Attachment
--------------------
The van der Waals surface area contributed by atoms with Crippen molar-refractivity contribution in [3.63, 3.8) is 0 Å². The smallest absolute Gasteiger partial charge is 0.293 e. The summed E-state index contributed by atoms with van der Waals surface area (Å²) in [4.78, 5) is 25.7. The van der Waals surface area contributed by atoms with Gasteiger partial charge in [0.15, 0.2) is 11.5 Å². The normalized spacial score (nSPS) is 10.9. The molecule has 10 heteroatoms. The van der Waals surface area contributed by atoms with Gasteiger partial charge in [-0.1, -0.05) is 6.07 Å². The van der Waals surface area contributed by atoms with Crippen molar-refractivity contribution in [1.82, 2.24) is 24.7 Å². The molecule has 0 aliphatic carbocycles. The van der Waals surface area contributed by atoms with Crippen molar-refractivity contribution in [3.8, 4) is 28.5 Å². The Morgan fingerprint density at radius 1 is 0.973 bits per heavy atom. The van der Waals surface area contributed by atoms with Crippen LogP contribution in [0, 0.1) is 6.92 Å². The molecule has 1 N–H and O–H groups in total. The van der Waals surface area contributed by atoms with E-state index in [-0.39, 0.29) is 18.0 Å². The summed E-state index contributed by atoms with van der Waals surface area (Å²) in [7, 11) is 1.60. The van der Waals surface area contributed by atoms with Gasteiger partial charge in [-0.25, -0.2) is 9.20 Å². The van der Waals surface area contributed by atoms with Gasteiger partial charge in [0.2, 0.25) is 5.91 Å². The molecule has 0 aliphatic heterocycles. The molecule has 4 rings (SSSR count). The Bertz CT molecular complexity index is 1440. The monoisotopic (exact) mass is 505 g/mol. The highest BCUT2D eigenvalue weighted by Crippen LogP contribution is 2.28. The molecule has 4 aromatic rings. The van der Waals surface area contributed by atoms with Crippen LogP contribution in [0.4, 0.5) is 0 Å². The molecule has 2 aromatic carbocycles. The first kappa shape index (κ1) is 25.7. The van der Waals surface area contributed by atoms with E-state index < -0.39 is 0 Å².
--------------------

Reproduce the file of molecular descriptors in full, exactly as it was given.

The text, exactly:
The van der Waals surface area contributed by atoms with Crippen molar-refractivity contribution in [3.63, 3.8) is 0 Å². The smallest absolute Gasteiger partial charge is 0.293 e. The summed E-state index contributed by atoms with van der Waals surface area (Å²) in [4.78, 5) is 25.7. The van der Waals surface area contributed by atoms with Gasteiger partial charge in [0.15, 0.2) is 11.5 Å². The normalized spacial score (nSPS) is 10.9. The molecule has 10 heteroatoms. The van der Waals surface area contributed by atoms with Gasteiger partial charge in [-0.1, -0.05) is 6.07 Å². The van der Waals surface area contributed by atoms with Crippen molar-refractivity contribution in [1.82, 2.24) is 24.7 Å². The molecule has 0 aliphatic carbocycles. The van der Waals surface area contributed by atoms with Crippen molar-refractivity contribution in [3.8, 4) is 28.5 Å². The Morgan fingerprint density at radius 1 is 0.973 bits per heavy atom. The van der Waals surface area contributed by atoms with Crippen LogP contribution in [0, 0.1) is 6.92 Å². The molecule has 1 N–H and O–H groups in total. The van der Waals surface area contributed by atoms with E-state index in [-0.39, 0.29) is 18.0 Å². The summed E-state index contributed by atoms with van der Waals surface area (Å²) in [7, 11) is 1.60. The van der Waals surface area contributed by atoms with Gasteiger partial charge in [-0.25, -0.2) is 9.20 Å². The van der Waals surface area contributed by atoms with Gasteiger partial charge in [0.2, 0.25) is 5.91 Å². The molecule has 0 aliphatic heterocycles. The molecule has 4 rings (SSSR count). The Bertz CT molecular complexity index is 1440. The monoisotopic (exact) mass is 505 g/mol. The highest BCUT2D eigenvalue weighted by Crippen LogP contribution is 2.28. The molecule has 4 aromatic rings. The van der Waals surface area contributed by atoms with Crippen LogP contribution in [0.4, 0.5) is 0 Å². The molecule has 2 aromatic carbocycles. The first kappa shape index (κ1) is 25.7. The van der Waals surface area contributed by atoms with E-state index < -0.39 is 0 Å².